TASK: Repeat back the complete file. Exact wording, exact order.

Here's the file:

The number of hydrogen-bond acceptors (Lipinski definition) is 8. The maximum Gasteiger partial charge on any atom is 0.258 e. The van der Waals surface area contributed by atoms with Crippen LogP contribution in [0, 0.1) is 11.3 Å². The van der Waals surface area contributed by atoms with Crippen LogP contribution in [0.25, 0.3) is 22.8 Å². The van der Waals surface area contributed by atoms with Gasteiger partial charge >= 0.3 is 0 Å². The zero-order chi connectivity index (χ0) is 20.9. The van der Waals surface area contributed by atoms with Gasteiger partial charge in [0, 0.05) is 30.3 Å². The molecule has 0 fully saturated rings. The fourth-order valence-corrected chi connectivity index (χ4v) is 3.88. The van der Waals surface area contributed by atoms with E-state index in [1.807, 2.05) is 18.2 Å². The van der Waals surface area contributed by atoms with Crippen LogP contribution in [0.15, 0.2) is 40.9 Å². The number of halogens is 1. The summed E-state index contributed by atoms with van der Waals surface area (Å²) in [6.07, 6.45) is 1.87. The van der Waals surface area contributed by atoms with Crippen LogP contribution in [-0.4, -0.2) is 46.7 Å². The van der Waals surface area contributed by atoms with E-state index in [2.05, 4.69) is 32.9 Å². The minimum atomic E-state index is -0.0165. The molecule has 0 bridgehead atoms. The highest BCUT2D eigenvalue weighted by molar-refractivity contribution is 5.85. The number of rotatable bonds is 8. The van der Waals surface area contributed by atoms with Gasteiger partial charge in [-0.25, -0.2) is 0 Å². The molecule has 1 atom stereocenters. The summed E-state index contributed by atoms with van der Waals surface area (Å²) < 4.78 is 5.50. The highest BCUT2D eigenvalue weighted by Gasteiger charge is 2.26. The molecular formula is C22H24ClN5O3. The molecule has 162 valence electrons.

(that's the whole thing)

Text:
The number of hydrogen-bond acceptors (Lipinski definition) is 8. The maximum Gasteiger partial charge on any atom is 0.258 e. The van der Waals surface area contributed by atoms with Crippen LogP contribution in [0, 0.1) is 11.3 Å². The van der Waals surface area contributed by atoms with Crippen LogP contribution in [0.25, 0.3) is 22.8 Å². The van der Waals surface area contributed by atoms with Gasteiger partial charge >= 0.3 is 0 Å². The zero-order chi connectivity index (χ0) is 20.9. The van der Waals surface area contributed by atoms with Gasteiger partial charge in [0, 0.05) is 30.3 Å². The molecule has 0 fully saturated rings. The fourth-order valence-corrected chi connectivity index (χ4v) is 3.88. The van der Waals surface area contributed by atoms with E-state index in [1.807, 2.05) is 18.2 Å². The van der Waals surface area contributed by atoms with Crippen LogP contribution in [0.15, 0.2) is 40.9 Å². The number of halogens is 1. The summed E-state index contributed by atoms with van der Waals surface area (Å²) in [6.07, 6.45) is 1.87. The van der Waals surface area contributed by atoms with Crippen LogP contribution in [-0.4, -0.2) is 46.7 Å². The van der Waals surface area contributed by atoms with E-state index in [2.05, 4.69) is 32.9 Å². The minimum atomic E-state index is -0.0165. The molecule has 0 bridgehead atoms. The highest BCUT2D eigenvalue weighted by molar-refractivity contribution is 5.85. The number of rotatable bonds is 8. The van der Waals surface area contributed by atoms with Gasteiger partial charge in [-0.25, -0.2) is 0 Å². The molecule has 1 atom stereocenters. The summed E-state index contributed by atoms with van der Waals surface area (Å²) < 4.78 is 5.50. The highest BCUT2D eigenvalue weighted by Gasteiger charge is 2.26. The molecular formula is C22H24ClN5O3. The molecule has 162 valence electrons.